We live in a world of convenience. It seems like every device, service, and new technology is geared toward making our lives less complicated and more efficient. Information is coming at us 24 hours a day, to the point where it is impossible to absorb everything. That’s just the nature of modern life. Sometimes it’s more about filtering the information we don’t need rather than seeking the information we do need.
As the old saying goes, time is money. But is that really true? When you’re talking about education and training that leads into a new career, spending more time is justifiable. After all, professionals that are rewarding and worthwhile take skills. Those skills don’t come automatically, without investing any time or money. If they did, everybody would do them. That what separates somebody who’s really driven, and really ambitious, from somebody’s who’s not.
So what does this have to do with being a massage therapist? In this age of constant information and speed, people want to get things done as quickly as possible. When you think about completing a new task or reaching for a new goal, you immediately think about how long it is going to take, how much money it’s going to cost, and what kind of effort you’re going to have to put in. This is only natural because he gives you a realistic idea of what it will take to reach a goal.
But we all have to be practical. There are bills to pay and trips to fund. Embarking on a new career is one of the most exciting things in life, but it’s important to know how long it will take to become a professional who earns money in a given trade. Massage therapy is no exception. There are countless candidates out there who want a career in massage therapy, both for the economic opportunity it provides, and for the chance to make a living in a way that helps people. But they need to know how long it takes until the checks start coming in. That’s only fair.
In terms of being a massage therapist, people often wonder what kind of commitment is necessary to fulfill the licensing requirements for a practicing massage therapist, and how quickly they might be able to start along the path of offering professional massage therapy treatments in the real world.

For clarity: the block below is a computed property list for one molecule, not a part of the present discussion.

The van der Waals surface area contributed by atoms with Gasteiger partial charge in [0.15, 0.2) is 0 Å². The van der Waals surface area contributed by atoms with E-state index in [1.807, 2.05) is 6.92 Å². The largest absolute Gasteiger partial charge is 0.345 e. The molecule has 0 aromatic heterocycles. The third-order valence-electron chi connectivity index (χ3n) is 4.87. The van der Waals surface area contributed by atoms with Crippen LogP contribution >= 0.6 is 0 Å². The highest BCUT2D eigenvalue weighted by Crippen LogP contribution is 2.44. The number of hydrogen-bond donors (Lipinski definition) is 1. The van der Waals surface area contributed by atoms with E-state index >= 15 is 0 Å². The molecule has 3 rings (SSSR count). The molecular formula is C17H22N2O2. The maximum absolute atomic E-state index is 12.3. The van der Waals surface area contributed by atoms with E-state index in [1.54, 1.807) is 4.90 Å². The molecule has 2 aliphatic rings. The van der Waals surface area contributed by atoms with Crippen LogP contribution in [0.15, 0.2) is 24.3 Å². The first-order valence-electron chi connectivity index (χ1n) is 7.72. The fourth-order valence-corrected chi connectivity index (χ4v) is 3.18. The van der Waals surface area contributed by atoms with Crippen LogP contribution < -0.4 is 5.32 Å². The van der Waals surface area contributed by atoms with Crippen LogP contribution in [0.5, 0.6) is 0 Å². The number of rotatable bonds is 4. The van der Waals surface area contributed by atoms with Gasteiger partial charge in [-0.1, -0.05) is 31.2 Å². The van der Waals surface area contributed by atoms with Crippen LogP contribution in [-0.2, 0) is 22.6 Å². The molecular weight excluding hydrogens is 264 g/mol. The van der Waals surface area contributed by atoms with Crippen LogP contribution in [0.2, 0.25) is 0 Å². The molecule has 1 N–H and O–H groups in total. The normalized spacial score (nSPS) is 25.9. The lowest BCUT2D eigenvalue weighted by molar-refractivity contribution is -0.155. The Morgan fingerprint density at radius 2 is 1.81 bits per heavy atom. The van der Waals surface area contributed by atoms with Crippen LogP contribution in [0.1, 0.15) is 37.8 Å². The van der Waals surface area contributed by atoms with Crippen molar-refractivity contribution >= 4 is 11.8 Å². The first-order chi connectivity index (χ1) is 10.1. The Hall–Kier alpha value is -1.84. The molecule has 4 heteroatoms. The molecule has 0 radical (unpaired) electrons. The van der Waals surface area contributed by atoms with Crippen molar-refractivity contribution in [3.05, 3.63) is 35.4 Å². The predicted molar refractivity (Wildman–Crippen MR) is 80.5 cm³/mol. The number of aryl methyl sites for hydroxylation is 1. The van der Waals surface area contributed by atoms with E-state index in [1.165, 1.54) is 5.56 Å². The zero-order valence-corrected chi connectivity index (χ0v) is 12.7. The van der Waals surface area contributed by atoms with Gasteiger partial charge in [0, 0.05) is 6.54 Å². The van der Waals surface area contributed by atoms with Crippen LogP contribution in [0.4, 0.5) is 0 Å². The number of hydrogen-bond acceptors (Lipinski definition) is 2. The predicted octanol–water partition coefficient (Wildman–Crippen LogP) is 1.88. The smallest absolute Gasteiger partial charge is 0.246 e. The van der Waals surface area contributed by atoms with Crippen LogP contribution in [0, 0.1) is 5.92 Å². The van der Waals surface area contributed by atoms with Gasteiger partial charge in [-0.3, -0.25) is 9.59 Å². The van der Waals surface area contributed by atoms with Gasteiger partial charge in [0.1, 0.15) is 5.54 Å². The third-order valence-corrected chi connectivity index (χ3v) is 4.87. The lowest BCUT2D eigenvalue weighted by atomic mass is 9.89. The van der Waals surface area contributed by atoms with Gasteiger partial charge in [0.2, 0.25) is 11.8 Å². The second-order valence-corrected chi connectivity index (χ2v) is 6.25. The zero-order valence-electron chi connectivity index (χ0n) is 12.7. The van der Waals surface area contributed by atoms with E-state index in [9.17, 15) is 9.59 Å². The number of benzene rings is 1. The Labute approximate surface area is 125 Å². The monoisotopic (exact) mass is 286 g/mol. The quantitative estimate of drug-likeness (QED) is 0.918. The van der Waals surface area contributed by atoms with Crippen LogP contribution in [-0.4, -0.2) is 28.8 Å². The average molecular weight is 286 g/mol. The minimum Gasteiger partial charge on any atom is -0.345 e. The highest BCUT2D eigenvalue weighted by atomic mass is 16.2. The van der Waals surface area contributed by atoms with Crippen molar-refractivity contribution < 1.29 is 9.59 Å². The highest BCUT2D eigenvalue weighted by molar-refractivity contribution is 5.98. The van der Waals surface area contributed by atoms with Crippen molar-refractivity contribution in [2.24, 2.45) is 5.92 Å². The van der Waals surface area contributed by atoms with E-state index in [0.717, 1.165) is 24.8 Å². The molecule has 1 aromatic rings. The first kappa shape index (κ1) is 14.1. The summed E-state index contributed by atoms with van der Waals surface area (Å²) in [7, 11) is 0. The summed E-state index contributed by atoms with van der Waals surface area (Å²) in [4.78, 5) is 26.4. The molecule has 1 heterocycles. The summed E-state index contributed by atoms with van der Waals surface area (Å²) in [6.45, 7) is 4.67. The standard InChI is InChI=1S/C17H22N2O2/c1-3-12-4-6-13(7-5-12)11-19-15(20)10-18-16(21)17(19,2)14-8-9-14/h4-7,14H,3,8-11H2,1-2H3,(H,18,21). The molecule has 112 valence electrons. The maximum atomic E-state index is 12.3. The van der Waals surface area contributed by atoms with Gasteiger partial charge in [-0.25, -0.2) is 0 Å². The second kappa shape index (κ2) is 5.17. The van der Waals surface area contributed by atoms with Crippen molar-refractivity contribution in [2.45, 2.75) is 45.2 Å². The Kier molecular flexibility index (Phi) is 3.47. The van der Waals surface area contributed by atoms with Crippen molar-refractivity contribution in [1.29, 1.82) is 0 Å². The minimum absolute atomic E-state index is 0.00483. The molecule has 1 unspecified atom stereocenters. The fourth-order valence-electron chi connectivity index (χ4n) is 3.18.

The answer varies from state to state and from program to program, but 600 hours of training is a good benchmark for what it actually takes to acquire the knowledge and techniques of professional massage therapy.
Does 600 hours seem like a long time? It actually is a long time — that’s because there is a big difference between professional massage therapy and simply knowing a few massage techniques. Certification in professional massage therapy is going to give you a wide range of practical knowledge, including a working knowledge of various types of massage, including: Swedish massage, deep tissue massage, hot stone massage, prenatal massage, chair massage, energy work, hydrotherapy, reflexology, trigger points, myofascial release, and more.
It’s also going to give you a blend of classroom and real world experience. No massage therapist should be certified and licensed to practice without a substantial amount of experience treating actual patients in the field. Another thing the coursework is going to give you is practical knowledge of how to run a massage therapy business in the real world, and what it takes from an administrative standpoint.
Completing the requisite hours and earning a massage therapy certification will take different amounts of time, depending on how intensive your program happens to be. A common setup is to complete about 4 classroom hours per week, plus one or two weekend workshops per month. With a schedule like this, massage therapy programs often wrap up after 9 or 10 months of study.
One thing is for certain: Massage therapy isn’t one of those “quick” professions you can simply learn in a few hours, get your certificate and be on your way. It takes a strong commitment and dedication to learning the craft in a comprehensive way — that’s the only way to ensure you’ll have the knowledge and skills you need when it comes time to treat patients out there in the real world!
Don’t take the easy path
There are massage therapy schools out there that promise to rush you through the training and have you working with paying clients in very short amount of time. You should always make sure the school’s program meets your state and local standards for certification in massage therapy. Beyond those basic requirements, always look for a school that goes above and beyond to prepare you for working with real people in the real world. Of course, this involves comprehensive training in a number of different massage disciplines – but it also requires knowledge about the administrative and business side of being a massage therapist, whether you plan to work independently or with a team of professionals.